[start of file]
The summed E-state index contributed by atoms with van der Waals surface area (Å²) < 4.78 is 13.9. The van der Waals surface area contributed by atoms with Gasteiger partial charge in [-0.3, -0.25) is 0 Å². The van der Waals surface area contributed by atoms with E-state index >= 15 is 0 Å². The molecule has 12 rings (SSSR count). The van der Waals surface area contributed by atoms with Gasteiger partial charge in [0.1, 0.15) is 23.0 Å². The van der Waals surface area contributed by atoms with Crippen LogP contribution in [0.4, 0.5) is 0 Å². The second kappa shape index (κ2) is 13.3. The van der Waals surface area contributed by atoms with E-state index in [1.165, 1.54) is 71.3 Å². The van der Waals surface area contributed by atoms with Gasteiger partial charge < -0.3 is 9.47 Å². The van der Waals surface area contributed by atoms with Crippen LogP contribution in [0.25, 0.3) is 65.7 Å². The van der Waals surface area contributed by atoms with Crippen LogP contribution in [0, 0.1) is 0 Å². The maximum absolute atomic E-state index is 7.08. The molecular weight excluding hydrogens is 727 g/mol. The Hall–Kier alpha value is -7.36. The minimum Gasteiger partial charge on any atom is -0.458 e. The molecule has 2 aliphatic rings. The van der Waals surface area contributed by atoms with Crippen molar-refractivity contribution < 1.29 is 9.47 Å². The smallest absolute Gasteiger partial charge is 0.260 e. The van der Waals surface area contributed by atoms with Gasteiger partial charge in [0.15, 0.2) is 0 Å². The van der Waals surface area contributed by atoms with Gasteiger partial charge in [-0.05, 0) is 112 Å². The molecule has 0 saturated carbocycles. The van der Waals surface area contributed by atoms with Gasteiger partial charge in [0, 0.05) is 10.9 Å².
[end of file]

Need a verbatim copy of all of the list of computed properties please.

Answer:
The summed E-state index contributed by atoms with van der Waals surface area (Å²) < 4.78 is 13.9. The van der Waals surface area contributed by atoms with Gasteiger partial charge in [-0.3, -0.25) is 0 Å². The van der Waals surface area contributed by atoms with E-state index >= 15 is 0 Å². The molecule has 12 rings (SSSR count). The van der Waals surface area contributed by atoms with Gasteiger partial charge in [0.1, 0.15) is 23.0 Å². The van der Waals surface area contributed by atoms with Crippen LogP contribution in [0.4, 0.5) is 0 Å². The second kappa shape index (κ2) is 13.3. The van der Waals surface area contributed by atoms with E-state index in [1.165, 1.54) is 71.3 Å². The van der Waals surface area contributed by atoms with Gasteiger partial charge < -0.3 is 9.47 Å². The van der Waals surface area contributed by atoms with Crippen LogP contribution in [0.25, 0.3) is 65.7 Å². The van der Waals surface area contributed by atoms with Crippen LogP contribution in [0, 0.1) is 0 Å². The maximum absolute atomic E-state index is 7.08. The molecular weight excluding hydrogens is 727 g/mol. The Hall–Kier alpha value is -7.36. The minimum Gasteiger partial charge on any atom is -0.458 e. The molecule has 2 aliphatic rings. The van der Waals surface area contributed by atoms with Crippen molar-refractivity contribution < 1.29 is 9.47 Å². The smallest absolute Gasteiger partial charge is 0.260 e. The van der Waals surface area contributed by atoms with Gasteiger partial charge in [0.15, 0.2) is 0 Å². The van der Waals surface area contributed by atoms with Gasteiger partial charge in [-0.05, 0) is 112 Å². The molecule has 0 saturated carbocycles. The van der Waals surface area contributed by atoms with Gasteiger partial charge in [0, 0.05) is 10.9 Å².